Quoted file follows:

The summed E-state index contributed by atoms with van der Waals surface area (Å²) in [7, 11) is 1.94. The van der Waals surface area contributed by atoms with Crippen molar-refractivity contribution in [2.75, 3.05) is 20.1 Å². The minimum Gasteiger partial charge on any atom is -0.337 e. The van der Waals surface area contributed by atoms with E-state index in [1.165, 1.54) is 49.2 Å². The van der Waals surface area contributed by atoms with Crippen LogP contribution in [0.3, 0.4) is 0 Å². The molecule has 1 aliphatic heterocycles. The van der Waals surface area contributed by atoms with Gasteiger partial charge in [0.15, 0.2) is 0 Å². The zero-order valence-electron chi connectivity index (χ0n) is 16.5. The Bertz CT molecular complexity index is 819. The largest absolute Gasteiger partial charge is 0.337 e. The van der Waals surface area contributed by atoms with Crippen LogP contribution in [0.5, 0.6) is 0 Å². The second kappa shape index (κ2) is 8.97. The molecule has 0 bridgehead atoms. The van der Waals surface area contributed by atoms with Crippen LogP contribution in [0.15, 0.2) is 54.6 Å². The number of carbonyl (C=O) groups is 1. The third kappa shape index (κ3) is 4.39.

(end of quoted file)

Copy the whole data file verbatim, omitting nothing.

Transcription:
The summed E-state index contributed by atoms with van der Waals surface area (Å²) in [7, 11) is 1.94. The van der Waals surface area contributed by atoms with Crippen molar-refractivity contribution in [2.75, 3.05) is 20.1 Å². The minimum Gasteiger partial charge on any atom is -0.337 e. The van der Waals surface area contributed by atoms with E-state index in [1.165, 1.54) is 49.2 Å². The van der Waals surface area contributed by atoms with Crippen LogP contribution in [0.3, 0.4) is 0 Å². The molecule has 1 aliphatic heterocycles. The van der Waals surface area contributed by atoms with Gasteiger partial charge in [0.15, 0.2) is 0 Å². The zero-order valence-electron chi connectivity index (χ0n) is 16.5. The Bertz CT molecular complexity index is 819. The largest absolute Gasteiger partial charge is 0.337 e. The van der Waals surface area contributed by atoms with Crippen LogP contribution in [0.5, 0.6) is 0 Å². The second kappa shape index (κ2) is 8.97. The molecule has 0 bridgehead atoms. The van der Waals surface area contributed by atoms with Crippen LogP contribution in [0.15, 0.2) is 54.6 Å². The number of carbonyl (C=O) groups is 1. The third kappa shape index (κ3) is 4.39.